There are no Diamondbacks listed, but we may have dodged something of a bullet in getting Trevor Cahill from the Athletics. At the time, we wondered why we had traded for Cahill rather than Gio Gonzalez, who ended up getting dealt to the Nationals instead. Gonzalez's name appears five times, in notes such as "Order 1.c.1 with Zinc/MIC/... and Aminorip [a muscle-building protein]. For Gio and charge $1,000." His father, Max, also appears on the list of clients but has similar denied any connection to the clinic.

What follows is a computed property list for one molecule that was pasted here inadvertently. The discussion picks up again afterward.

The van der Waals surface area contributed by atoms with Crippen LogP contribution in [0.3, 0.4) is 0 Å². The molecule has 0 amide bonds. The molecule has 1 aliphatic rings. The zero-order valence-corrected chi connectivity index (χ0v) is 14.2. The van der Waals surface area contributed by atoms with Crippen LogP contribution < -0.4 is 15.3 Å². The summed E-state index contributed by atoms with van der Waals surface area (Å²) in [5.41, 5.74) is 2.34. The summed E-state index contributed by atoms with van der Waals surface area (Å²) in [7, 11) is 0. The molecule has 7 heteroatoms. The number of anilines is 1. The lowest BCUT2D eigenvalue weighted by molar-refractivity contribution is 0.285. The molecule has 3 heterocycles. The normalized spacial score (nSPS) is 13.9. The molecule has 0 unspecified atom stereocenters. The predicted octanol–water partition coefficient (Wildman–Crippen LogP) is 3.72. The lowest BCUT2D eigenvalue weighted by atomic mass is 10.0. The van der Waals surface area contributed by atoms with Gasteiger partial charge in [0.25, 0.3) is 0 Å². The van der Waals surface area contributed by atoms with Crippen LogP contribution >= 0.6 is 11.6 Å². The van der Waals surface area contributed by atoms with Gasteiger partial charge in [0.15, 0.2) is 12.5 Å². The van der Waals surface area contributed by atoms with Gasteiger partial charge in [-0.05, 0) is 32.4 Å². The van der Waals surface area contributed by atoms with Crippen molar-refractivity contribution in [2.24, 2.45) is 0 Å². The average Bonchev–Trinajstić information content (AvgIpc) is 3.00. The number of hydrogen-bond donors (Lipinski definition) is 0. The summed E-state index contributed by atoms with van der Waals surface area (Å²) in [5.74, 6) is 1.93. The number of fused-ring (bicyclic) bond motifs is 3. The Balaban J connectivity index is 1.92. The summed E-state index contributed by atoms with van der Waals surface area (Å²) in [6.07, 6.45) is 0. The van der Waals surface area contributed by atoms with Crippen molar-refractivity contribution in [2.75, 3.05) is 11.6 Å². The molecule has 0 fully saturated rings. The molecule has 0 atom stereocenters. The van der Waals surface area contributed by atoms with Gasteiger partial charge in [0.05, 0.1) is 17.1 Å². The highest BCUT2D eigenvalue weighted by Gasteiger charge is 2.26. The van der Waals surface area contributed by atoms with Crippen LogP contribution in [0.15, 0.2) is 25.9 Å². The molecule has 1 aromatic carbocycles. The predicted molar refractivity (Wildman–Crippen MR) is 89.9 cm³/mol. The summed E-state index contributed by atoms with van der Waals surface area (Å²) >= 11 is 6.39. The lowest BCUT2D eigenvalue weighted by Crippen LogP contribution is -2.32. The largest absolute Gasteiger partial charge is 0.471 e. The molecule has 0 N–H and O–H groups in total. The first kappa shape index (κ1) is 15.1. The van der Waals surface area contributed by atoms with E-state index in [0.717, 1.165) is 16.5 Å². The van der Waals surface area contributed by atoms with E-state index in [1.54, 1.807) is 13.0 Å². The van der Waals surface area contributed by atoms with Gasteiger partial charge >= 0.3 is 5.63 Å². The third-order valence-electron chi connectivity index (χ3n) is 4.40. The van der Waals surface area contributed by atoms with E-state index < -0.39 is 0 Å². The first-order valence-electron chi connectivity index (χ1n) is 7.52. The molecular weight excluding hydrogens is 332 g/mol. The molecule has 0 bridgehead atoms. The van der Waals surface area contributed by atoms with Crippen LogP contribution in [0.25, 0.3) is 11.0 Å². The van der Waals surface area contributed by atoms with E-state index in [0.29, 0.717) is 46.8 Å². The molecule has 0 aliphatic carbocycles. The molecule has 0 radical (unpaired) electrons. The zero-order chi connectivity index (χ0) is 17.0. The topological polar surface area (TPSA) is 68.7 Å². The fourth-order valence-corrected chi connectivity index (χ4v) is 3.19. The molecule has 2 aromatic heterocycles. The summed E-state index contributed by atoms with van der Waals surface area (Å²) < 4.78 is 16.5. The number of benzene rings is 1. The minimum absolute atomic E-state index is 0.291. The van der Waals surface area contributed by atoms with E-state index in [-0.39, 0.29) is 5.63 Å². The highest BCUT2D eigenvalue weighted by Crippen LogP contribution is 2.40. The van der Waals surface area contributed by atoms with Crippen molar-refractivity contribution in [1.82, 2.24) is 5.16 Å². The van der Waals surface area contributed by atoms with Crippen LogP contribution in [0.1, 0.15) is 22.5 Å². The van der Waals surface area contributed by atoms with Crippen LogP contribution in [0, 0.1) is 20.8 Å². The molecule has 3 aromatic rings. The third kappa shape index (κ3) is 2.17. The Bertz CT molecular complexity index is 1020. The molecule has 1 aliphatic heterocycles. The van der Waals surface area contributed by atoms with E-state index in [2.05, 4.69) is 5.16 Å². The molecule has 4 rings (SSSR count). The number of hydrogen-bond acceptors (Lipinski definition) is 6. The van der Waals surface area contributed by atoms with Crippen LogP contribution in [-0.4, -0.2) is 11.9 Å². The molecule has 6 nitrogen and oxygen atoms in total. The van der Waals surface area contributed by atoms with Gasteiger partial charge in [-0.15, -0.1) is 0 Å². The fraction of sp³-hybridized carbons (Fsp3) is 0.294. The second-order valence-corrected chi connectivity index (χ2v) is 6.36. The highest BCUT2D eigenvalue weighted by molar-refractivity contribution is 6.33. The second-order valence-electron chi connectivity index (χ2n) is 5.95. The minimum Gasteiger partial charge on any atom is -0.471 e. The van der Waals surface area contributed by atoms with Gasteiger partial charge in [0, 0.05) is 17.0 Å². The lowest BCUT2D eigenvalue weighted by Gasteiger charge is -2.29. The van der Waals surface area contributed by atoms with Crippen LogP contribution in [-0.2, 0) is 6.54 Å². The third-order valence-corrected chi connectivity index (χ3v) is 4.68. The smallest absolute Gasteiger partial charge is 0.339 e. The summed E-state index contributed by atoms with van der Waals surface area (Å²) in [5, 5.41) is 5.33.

It would be nice to think that the game of baseball learned its lesson from the steroid issues faced by the game in the first decade of this new millennium. However, the evidence appears to be, sadly, that the substances used to enhance performance have simply changed. There will always be those who seek to gain that additional edge, beyond what's permitted in the rules, and the fight to try and ensure they don't get away with it is not one which I suspect is likely to end anytime soon.